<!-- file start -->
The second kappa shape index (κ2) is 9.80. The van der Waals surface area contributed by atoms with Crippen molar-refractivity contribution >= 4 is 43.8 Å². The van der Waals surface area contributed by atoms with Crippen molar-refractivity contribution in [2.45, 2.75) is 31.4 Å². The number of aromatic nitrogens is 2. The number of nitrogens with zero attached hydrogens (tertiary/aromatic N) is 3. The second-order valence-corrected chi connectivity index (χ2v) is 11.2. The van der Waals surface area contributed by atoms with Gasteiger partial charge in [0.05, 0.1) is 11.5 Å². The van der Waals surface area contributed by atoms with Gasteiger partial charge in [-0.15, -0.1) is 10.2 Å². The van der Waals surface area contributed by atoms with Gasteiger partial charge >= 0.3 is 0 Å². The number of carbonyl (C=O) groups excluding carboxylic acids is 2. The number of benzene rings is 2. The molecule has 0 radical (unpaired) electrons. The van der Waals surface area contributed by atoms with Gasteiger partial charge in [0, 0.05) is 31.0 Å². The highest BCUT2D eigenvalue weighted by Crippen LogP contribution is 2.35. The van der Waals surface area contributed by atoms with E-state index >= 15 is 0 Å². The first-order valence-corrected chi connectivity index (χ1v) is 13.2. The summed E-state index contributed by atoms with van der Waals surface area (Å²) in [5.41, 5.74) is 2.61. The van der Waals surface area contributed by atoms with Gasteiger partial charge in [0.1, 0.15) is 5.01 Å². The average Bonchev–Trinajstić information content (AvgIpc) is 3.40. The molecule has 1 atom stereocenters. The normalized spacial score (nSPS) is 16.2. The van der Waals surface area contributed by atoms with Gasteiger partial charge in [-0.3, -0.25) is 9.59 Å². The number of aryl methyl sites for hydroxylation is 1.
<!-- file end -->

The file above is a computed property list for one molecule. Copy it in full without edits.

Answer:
The second kappa shape index (κ2) is 9.80. The van der Waals surface area contributed by atoms with Crippen molar-refractivity contribution >= 4 is 43.8 Å². The van der Waals surface area contributed by atoms with Crippen molar-refractivity contribution in [2.45, 2.75) is 31.4 Å². The number of aromatic nitrogens is 2. The number of nitrogens with zero attached hydrogens (tertiary/aromatic N) is 3. The second-order valence-corrected chi connectivity index (χ2v) is 11.2. The van der Waals surface area contributed by atoms with Gasteiger partial charge in [0.05, 0.1) is 11.5 Å². The van der Waals surface area contributed by atoms with Gasteiger partial charge in [-0.15, -0.1) is 10.2 Å². The van der Waals surface area contributed by atoms with Gasteiger partial charge >= 0.3 is 0 Å². The number of carbonyl (C=O) groups excluding carboxylic acids is 2. The number of benzene rings is 2. The molecule has 0 radical (unpaired) electrons. The van der Waals surface area contributed by atoms with Gasteiger partial charge in [0, 0.05) is 31.0 Å². The highest BCUT2D eigenvalue weighted by Crippen LogP contribution is 2.35. The van der Waals surface area contributed by atoms with E-state index >= 15 is 0 Å². The first-order valence-corrected chi connectivity index (χ1v) is 13.2. The summed E-state index contributed by atoms with van der Waals surface area (Å²) in [5.41, 5.74) is 2.61. The van der Waals surface area contributed by atoms with Gasteiger partial charge in [0.1, 0.15) is 5.01 Å². The average Bonchev–Trinajstić information content (AvgIpc) is 3.40. The molecule has 1 atom stereocenters. The normalized spacial score (nSPS) is 16.2. The van der Waals surface area contributed by atoms with Gasteiger partial charge in [-0.3, -0.25) is 9.59 Å². The number of aryl methyl sites for hydroxylation is 1.